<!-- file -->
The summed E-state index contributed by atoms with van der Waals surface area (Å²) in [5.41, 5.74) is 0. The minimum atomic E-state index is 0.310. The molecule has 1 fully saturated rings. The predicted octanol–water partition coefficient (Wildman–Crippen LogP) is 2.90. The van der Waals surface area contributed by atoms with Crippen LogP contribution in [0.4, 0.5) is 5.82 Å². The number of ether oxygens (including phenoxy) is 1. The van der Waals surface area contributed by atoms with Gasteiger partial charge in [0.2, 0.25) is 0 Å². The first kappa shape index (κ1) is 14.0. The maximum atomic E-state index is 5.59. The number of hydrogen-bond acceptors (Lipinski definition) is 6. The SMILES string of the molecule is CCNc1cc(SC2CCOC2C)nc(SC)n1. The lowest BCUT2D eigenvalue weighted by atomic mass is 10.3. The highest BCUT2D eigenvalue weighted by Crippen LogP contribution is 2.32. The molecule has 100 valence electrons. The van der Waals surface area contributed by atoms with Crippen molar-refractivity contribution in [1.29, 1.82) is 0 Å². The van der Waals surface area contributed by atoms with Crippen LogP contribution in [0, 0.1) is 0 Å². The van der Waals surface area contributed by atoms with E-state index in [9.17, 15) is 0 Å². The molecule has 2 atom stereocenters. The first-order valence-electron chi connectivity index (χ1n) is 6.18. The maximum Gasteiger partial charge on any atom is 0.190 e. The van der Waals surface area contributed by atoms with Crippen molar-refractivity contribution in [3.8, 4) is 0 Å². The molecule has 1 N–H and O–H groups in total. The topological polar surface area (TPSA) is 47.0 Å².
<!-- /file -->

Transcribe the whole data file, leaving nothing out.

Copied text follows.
The summed E-state index contributed by atoms with van der Waals surface area (Å²) in [5.41, 5.74) is 0. The minimum atomic E-state index is 0.310. The molecule has 1 fully saturated rings. The predicted octanol–water partition coefficient (Wildman–Crippen LogP) is 2.90. The van der Waals surface area contributed by atoms with Crippen LogP contribution in [0.4, 0.5) is 5.82 Å². The number of ether oxygens (including phenoxy) is 1. The van der Waals surface area contributed by atoms with Gasteiger partial charge in [0.2, 0.25) is 0 Å². The first kappa shape index (κ1) is 14.0. The maximum atomic E-state index is 5.59. The number of hydrogen-bond acceptors (Lipinski definition) is 6. The SMILES string of the molecule is CCNc1cc(SC2CCOC2C)nc(SC)n1. The lowest BCUT2D eigenvalue weighted by atomic mass is 10.3. The highest BCUT2D eigenvalue weighted by Crippen LogP contribution is 2.32. The molecule has 100 valence electrons. The van der Waals surface area contributed by atoms with Crippen molar-refractivity contribution in [1.29, 1.82) is 0 Å². The van der Waals surface area contributed by atoms with Crippen LogP contribution in [0, 0.1) is 0 Å². The van der Waals surface area contributed by atoms with E-state index in [9.17, 15) is 0 Å². The molecule has 2 atom stereocenters. The first-order valence-electron chi connectivity index (χ1n) is 6.18. The maximum Gasteiger partial charge on any atom is 0.190 e. The van der Waals surface area contributed by atoms with Crippen molar-refractivity contribution in [3.8, 4) is 0 Å². The molecule has 1 N–H and O–H groups in total. The topological polar surface area (TPSA) is 47.0 Å².